Improving gender mainstreaming efforts within organizations of persons with disabilities
Dr. Donatilla Kanimba lost her vision at a young age of 5 due to an illness. Dr. Kanimba is now a voice of change for people with disabilities in her community through the Rwanda Union of the Blind, an NGO that supports and promotes rehabilitation of the visually impaired people in Rwanda. Dr. Kanimba serves as the Executive Director.
“After losing my vision, life was never the same at school and in the workplace with multiple challenges affecting my day-to-day activities. The world is not designed to include people with disabilities, so discrimination is always occurring – many times not intended but it occurs. I attend so many meetings and everyone has an agenda on paper, and I don’t have any. It doesn’t click to organizers that there are people with disabilities like me in attendance.” Dr. Kanimba said.
“I also struggled in my education after leaving the school for the blind, all the books I got were in print and there were no arrangement or plan to find someone to help me read. It was up to me to approach my classmates who can find time to read to me so that I make notes. As a result, I ended up pursuing education at the university which wasn’t my first choice but its what I could only do with the minimal reading that I could get. I wished to do literature and linguistics which wasn’t possible because it needed a lot of reading,” she added.
However, despite the many challenges, she never lost her zeal to pursue her career and life goals. Dr Kanimba, now sixty-three years old, has defied the odds; she has a master’s in education from University of Rwanda and received an honorary in leadership and management by London Commonwealth University in 2018. She has also raised over ten children including four of her late sister’s children and she prides in having taken care of six other vulnerable family members.
“I may have lost my eyesight, but there is much more to life than losing one or two organs. If one organ becomes dysfunctional or its functions get disabled due to an impairment acquired or inborn, the rest of the body is functional, and you can do a lot. To me, disability is not inability you can work around the impairment and continue with your life,” said Ms. Donatilla.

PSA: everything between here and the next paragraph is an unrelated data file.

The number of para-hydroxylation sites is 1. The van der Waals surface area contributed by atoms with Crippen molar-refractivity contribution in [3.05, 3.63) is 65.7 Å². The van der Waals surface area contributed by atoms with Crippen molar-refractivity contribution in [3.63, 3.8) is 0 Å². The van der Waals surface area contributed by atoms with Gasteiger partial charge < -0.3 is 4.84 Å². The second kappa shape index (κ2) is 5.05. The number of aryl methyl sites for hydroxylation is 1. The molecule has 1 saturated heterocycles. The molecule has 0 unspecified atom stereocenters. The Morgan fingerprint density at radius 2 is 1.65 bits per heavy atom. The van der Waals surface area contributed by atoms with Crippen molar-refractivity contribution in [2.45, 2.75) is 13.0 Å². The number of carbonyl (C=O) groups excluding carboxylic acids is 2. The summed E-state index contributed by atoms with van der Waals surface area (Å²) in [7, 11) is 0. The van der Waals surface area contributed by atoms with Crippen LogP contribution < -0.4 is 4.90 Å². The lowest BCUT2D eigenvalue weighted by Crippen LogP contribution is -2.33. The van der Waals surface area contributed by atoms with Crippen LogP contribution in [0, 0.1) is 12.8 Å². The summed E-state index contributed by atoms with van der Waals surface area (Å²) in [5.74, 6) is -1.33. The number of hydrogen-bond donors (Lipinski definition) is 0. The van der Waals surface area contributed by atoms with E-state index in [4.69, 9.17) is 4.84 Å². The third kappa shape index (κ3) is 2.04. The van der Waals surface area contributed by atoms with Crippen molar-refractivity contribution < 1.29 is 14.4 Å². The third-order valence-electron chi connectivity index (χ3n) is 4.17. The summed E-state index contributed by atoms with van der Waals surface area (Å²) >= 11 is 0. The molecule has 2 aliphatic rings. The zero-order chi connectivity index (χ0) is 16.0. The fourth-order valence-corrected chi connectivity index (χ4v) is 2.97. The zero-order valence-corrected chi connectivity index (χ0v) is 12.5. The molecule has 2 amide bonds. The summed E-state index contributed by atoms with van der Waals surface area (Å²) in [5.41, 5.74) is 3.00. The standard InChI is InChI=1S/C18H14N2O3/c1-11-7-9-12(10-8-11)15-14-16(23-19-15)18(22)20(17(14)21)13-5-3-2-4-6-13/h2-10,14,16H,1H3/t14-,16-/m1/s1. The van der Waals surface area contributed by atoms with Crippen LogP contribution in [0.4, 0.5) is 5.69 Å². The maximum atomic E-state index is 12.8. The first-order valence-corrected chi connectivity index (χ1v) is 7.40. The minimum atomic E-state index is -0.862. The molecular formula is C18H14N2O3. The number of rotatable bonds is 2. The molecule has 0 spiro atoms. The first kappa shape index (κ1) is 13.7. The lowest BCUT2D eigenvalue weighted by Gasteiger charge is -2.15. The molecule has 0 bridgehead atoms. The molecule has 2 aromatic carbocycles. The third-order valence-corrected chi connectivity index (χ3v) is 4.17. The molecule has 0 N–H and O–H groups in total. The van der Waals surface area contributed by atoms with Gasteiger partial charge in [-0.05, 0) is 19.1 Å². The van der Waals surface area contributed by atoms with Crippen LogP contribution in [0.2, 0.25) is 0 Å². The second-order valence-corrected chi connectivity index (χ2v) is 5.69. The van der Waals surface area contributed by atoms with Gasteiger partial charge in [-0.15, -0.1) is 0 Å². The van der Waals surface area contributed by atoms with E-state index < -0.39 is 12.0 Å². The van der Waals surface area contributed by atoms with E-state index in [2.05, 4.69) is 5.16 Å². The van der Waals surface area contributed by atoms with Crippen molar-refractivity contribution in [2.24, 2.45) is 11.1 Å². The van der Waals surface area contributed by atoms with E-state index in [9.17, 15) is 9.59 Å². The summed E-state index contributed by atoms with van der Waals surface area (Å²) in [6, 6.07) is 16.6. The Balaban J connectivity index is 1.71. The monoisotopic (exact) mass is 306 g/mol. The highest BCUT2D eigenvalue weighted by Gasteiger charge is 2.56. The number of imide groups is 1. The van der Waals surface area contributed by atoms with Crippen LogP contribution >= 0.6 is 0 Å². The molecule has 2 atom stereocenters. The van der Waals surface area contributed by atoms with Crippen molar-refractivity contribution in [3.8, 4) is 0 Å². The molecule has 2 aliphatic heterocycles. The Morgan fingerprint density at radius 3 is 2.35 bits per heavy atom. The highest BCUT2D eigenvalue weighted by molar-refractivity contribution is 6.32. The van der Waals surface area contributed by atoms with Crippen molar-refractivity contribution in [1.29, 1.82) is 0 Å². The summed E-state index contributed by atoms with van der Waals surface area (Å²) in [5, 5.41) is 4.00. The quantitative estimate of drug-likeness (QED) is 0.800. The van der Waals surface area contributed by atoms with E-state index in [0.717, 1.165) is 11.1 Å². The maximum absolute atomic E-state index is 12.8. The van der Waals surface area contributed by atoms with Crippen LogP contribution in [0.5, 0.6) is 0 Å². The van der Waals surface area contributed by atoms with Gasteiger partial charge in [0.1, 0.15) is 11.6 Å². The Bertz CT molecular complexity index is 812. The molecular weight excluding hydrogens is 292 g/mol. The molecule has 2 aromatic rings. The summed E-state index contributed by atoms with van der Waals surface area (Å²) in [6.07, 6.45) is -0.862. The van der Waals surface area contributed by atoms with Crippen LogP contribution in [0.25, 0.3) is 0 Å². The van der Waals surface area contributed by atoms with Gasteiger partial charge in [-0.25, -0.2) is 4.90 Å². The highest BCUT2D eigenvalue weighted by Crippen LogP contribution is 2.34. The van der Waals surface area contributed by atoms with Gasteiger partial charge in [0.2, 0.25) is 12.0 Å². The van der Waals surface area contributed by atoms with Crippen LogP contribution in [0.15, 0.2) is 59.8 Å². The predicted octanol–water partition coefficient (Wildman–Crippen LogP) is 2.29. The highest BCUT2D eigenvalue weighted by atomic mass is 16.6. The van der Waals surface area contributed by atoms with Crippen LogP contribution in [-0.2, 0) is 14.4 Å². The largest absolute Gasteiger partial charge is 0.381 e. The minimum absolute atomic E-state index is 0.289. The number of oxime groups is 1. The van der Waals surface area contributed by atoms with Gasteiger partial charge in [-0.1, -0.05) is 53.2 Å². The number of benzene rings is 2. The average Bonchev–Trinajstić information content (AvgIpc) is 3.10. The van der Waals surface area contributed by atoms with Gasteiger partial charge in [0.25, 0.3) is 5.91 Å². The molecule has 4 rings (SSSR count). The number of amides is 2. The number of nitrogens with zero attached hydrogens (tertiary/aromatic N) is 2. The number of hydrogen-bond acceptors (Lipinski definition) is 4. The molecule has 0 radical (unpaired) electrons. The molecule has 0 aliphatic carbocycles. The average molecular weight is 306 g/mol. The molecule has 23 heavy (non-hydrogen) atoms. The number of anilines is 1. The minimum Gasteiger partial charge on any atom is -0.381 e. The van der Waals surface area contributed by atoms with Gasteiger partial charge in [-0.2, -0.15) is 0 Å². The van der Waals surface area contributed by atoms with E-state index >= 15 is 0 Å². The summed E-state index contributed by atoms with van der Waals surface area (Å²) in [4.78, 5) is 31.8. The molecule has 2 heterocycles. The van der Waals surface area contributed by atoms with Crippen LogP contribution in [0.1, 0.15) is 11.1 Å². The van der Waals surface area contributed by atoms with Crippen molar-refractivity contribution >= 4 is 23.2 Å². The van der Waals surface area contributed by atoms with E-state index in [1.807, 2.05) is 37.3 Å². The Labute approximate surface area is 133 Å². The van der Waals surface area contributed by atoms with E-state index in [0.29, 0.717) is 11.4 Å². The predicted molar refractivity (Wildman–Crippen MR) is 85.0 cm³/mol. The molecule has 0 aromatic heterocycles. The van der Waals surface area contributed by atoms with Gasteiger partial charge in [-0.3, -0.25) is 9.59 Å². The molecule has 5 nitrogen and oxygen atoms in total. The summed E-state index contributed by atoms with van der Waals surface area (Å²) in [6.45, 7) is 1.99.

Speaking at a UN Women Rwanda gender audit workshop to solicit stakeholders’ input and feedback from the key findings and recommendations at the Serena hotel in Kigali, Dr Kanimba said that people with disabilities are sometimes just as capable of doing extraordinary things and continue living bright, inspiring, and successful lives.
The aim of the gender audit among organizations of persons with disabilities was to generate concrete, customized, evidence-based recommendations to improve gender mainstreaming efforts within the institutions. Opening the workshop, UN Women’s Emma Carine Uwantege stressed that “Empowerment of women and girls with disabilities needs a more systematic approach to strengthen their inclusion to achieve gender equality and realization of their rights”.
The disability inclusion project is implemented by UN Women in collaboration with Government of Rwanda, National Council of Persons with disabilities (NCPD), National Union of Persons with disabilities (NUDOR), UNDP, UNICEF and Organizations of Persons with Disabilities (OPDs) with funding from the United Nations Partnership on the Rights of Persons with Disabilities Multi-Partner Trust Funds (UNPRPD MPTF) to strengthen OPDs capacities in gender mainstreaming in disability.
“My message to the young women and girls with disabilities is that having a disability is not an excuse to expect everybody to be caring for you. You are going to graduate from being a small girl to a strong and independent woman. However, this requires you to be a lot stronger than those without a disability because you have more challenges to tackle. Strive to be independent.
My call to organizations, they should be able to inform society or get society to understand that you don’t get either one or the other. You don’t get being a woman or being a man and not having a disability. You are going to be a woman/man with a disability and that affects how you can be included in society. So, we are not going to continue addressing disability as a separate issue from society, it is going to go together. That’s why organizations with persons with disabilities need to understand how to mainstream gender because we are the ones to inform the world that here you are making mistakes.” Dr. Kanimba added.